What Book(s) Would You Give?

by Ellen Kolb

christmastreeThe recent Granite State Taxpayers party ended with a Yankee swap of the best kind: books, preferably from one’s own bookshelf, on politics or economics. We had an interesting mix by the time all the packages were claimed. Every holiday gathering should end with books for all, as far as I’m concerned.

So, readers, I’m curious: what book or books on broadly-defined political topics would you like to give or receive? What have you found influential or well-written or just plain enjoyable? Serious, satirical (looking at you, P.J. O’Rourke), old, new, famous, obscure – anything goes. You could even make a case for a work of fiction. Name one or two or three titles in the comments. Let’s give each other some ideas for our 2018 reading lists.

What did I bring to the Yankee swap? Founding Brothers by Joseph Ellis. (I have a weakness for biographies.)

Your turn. Let’s see your list.

Leave a Comment

  • mer

    Like him or Hate him, Bill O’Reilly’s “Killing” series is pretty good. Mark Levin “Men In Black” and “Ameritopia”, Dana Loesch “Hands Off My Gun”

    • I picked up my husband’s copy of “Killing Patton” and was surprised that I enjoyed it so much.

      • mer

        I was surprised at the first one I read; then remembered that Bill is actually an historian. The books give a non traditional view of events and people. Killing Kennedy and Kill Jesus are also good. One of the best things is I find them for little money at Walmart (kill 2 birds with one stone: annoy a liberal by going to Walmart and buying a book by Conservatives)

  • I’ve read a lot of good ones this year. Picking three:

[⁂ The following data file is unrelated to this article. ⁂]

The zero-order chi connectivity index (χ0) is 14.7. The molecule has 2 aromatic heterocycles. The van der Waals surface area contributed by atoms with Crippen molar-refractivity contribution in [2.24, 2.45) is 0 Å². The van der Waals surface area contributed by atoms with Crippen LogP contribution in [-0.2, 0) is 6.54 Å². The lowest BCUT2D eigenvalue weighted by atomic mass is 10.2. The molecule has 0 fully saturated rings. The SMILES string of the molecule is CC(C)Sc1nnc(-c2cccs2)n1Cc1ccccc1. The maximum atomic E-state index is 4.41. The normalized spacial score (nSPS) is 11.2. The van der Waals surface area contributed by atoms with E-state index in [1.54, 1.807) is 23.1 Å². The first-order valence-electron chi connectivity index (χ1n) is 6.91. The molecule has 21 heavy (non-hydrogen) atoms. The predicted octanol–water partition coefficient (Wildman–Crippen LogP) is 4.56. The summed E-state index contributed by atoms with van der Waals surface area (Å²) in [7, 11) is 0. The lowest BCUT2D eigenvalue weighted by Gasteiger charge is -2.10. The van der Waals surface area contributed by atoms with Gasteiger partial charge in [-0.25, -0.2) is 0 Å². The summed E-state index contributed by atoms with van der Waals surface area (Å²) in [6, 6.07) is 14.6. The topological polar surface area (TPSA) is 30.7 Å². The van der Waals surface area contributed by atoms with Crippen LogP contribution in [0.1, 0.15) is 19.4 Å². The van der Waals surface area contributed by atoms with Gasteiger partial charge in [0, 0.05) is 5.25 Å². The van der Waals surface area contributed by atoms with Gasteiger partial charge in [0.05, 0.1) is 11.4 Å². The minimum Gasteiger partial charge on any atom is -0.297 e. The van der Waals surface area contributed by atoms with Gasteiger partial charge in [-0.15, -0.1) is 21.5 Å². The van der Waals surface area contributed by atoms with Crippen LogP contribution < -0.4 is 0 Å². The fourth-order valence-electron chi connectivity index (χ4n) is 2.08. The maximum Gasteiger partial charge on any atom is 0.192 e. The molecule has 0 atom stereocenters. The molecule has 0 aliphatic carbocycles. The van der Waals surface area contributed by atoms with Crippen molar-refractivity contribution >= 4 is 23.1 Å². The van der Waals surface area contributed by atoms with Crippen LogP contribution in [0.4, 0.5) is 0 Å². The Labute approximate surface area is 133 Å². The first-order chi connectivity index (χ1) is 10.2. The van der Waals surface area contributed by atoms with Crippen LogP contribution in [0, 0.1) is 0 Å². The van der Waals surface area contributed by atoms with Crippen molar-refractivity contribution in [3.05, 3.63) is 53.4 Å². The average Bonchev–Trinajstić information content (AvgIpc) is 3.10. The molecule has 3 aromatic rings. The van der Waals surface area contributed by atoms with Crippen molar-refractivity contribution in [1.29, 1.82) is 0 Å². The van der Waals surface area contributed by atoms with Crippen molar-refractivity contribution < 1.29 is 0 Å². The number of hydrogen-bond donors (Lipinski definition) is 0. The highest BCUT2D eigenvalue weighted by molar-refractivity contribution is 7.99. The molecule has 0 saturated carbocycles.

1) One Nation Undecided — Clear Thinking about Five Hard Issues That Divide Us by Peter H. Schuck. Surprisingly lives up to its subtitle.

    2) The Three Languages of Politics — Talking Across the Political Divides by Arnold Kling. An “outside” look at political debate, and why opposite sides talk past, instead of to, each other.

    3) The Death of Expertise — The Campaign Against Established Knowledge and Why it Matters by Tom Nichols. Tom’s a very opinionated guy, some of his points are overstated, but still worth reading.

    (I would also add J. D. Vance’s Hillbilly Elegy if I had a fourth pick. Best seller, deservedly so.)

  • Aesop’s Fables
    Bleak House (Dickens)
    The Cat In The Hat and The Bathtub Ring. (seuss)

  • Radical Moderate

    Some light reading suggestions…
    “History of the Decline and Fall of the Roman Empire” by Gibbon
    “The Decline of the West” by Spengler
    “1984” by Orwell
    “Do Androids Dream of Electric Sheep?” by P.K.Dick

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